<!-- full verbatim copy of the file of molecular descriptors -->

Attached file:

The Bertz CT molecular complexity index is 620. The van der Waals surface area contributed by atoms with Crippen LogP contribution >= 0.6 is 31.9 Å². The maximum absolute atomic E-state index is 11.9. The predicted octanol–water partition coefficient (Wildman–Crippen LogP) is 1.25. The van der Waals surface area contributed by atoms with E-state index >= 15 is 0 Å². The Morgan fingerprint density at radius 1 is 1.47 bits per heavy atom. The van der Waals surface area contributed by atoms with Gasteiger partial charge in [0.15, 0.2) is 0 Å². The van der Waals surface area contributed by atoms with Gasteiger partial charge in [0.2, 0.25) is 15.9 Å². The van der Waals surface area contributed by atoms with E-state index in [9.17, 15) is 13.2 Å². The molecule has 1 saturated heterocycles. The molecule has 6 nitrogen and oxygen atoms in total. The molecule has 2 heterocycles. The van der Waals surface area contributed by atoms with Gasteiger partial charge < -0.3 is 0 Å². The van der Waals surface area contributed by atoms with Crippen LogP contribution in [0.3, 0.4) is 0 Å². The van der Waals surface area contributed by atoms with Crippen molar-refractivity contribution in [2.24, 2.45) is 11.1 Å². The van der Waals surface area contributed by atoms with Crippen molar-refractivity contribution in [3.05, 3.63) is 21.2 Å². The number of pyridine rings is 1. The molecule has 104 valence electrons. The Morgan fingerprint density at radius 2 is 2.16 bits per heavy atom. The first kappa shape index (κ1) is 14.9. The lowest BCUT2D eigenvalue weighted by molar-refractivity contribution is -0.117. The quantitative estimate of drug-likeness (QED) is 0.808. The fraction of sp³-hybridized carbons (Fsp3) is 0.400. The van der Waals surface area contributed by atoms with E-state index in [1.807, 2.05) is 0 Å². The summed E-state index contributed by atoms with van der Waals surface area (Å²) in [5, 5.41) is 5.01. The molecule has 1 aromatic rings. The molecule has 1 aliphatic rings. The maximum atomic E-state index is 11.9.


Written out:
The Bertz CT molecular complexity index is 620. The van der Waals surface area contributed by atoms with Crippen LogP contribution >= 0.6 is 31.9 Å². The maximum absolute atomic E-state index is 11.9. The predicted octanol–water partition coefficient (Wildman–Crippen LogP) is 1.25. The van der Waals surface area contributed by atoms with E-state index >= 15 is 0 Å². The Morgan fingerprint density at radius 1 is 1.47 bits per heavy atom. The van der Waals surface area contributed by atoms with Gasteiger partial charge in [0.15, 0.2) is 0 Å². The van der Waals surface area contributed by atoms with Gasteiger partial charge in [0.2, 0.25) is 15.9 Å². The van der Waals surface area contributed by atoms with E-state index in [9.17, 15) is 13.2 Å². The molecule has 1 saturated heterocycles. The molecule has 6 nitrogen and oxygen atoms in total. The molecule has 2 heterocycles. The van der Waals surface area contributed by atoms with Gasteiger partial charge < -0.3 is 0 Å². The van der Waals surface area contributed by atoms with Crippen LogP contribution in [0.3, 0.4) is 0 Å². The van der Waals surface area contributed by atoms with Crippen molar-refractivity contribution in [2.24, 2.45) is 11.1 Å². The van der Waals surface area contributed by atoms with Crippen molar-refractivity contribution in [3.05, 3.63) is 21.2 Å². The number of pyridine rings is 1. The molecule has 104 valence electrons. The Morgan fingerprint density at radius 2 is 2.16 bits per heavy atom. The first kappa shape index (κ1) is 14.9. The lowest BCUT2D eigenvalue weighted by molar-refractivity contribution is -0.117. The quantitative estimate of drug-likeness (QED) is 0.808. The fraction of sp³-hybridized carbons (Fsp3) is 0.400. The van der Waals surface area contributed by atoms with E-state index in [1.807, 2.05) is 0 Å². The summed E-state index contributed by atoms with van der Waals surface area (Å²) in [5, 5.41) is 5.01. The molecule has 1 aromatic rings. The molecule has 1 aliphatic rings. The maximum atomic E-state index is 11.9.